Centrilobular pulmonary emphysema is the most common morphological subtype of pulmonary emphysema.
It may be found in up to one-half of adult smokers at autopsy 1.
The pathological process of centrilobular emphysema typically begins near the center of the secondary pulmonary lobule in the region of the proximal respiratory bronchiole. Selective lung destruction results in the characteristic apposition of the normal and emphysematous lung. The resulting area of destruction surrounded by normal tissue allows appreciation of key structural lesion evident to the naked eye ”emphysematous space".
- cigarette smoking
- there is usually an upper lobe predilection
Early centrilobular emphysema is usually seen as small round black (low attenuating) evenly distributed holes with ill-defined borders that may appear in the central portion of the secondary pulmonary nodule around the centrilobular artery.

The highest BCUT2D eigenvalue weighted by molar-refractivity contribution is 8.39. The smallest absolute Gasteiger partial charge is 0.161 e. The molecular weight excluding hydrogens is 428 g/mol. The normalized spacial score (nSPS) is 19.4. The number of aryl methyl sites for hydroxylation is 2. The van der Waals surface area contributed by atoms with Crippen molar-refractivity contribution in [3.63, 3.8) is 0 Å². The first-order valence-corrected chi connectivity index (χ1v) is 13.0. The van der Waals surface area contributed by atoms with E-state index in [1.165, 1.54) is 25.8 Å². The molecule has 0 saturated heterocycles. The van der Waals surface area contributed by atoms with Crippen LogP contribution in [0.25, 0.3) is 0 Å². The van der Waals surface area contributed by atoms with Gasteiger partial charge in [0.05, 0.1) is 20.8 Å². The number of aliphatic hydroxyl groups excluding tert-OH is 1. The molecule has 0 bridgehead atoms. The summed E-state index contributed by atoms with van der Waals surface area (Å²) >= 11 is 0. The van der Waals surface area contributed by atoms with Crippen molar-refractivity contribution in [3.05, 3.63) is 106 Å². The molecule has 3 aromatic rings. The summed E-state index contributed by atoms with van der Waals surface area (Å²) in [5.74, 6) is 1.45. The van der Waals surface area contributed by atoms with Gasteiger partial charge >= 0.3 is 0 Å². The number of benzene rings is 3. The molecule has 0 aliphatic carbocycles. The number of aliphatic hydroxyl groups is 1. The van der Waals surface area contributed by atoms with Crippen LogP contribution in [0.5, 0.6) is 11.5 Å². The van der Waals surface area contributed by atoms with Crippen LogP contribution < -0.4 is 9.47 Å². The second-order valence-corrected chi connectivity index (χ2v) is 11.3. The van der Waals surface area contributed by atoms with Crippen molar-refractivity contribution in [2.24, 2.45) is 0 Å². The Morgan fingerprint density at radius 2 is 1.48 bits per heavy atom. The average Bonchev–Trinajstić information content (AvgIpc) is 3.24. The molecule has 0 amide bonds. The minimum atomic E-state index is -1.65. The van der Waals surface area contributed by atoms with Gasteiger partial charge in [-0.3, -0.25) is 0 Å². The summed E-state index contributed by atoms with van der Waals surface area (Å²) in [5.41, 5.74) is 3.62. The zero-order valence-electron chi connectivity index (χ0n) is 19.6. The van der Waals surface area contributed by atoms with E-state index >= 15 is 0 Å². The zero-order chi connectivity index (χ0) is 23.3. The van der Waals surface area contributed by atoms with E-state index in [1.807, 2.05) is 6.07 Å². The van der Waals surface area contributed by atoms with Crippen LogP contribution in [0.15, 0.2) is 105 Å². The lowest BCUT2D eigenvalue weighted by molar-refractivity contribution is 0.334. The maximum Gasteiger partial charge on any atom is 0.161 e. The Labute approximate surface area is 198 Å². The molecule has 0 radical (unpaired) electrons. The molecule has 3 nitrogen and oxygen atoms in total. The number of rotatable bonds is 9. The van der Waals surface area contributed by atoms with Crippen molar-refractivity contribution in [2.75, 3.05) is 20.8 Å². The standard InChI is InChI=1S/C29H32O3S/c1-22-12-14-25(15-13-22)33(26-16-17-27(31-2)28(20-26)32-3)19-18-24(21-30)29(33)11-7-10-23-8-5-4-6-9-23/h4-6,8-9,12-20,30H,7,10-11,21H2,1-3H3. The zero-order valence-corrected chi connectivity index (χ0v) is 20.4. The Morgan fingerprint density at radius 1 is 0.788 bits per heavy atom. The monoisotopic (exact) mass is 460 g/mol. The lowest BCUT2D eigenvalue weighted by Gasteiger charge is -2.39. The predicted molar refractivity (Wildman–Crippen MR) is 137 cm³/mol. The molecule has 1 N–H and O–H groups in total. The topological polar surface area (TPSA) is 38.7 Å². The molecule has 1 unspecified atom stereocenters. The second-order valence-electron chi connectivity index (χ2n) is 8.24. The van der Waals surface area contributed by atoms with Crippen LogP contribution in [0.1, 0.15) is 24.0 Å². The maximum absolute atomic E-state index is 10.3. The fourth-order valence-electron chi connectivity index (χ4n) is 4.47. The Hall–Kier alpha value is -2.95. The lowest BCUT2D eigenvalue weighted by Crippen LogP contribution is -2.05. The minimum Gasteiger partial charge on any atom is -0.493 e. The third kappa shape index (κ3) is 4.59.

As the emphysematous process progresses, the low-attenuation areas become confluent and inseparable.
With the enlargement of the dilated airspace, the surrounding lung parenchyma is compressed, which enables observation of a clear border between the emphysematous area and the normal lung. Since the disease progresses from the centrilobular portion, normal lung parenchyma in the perilobular portion tends to be preserved 2.
The pulmonary vessels in areas of severe emphysema are small, with shunting of blood flow to lung parenchyma that can better exchange air to maintain matched ventilation and perfusion.
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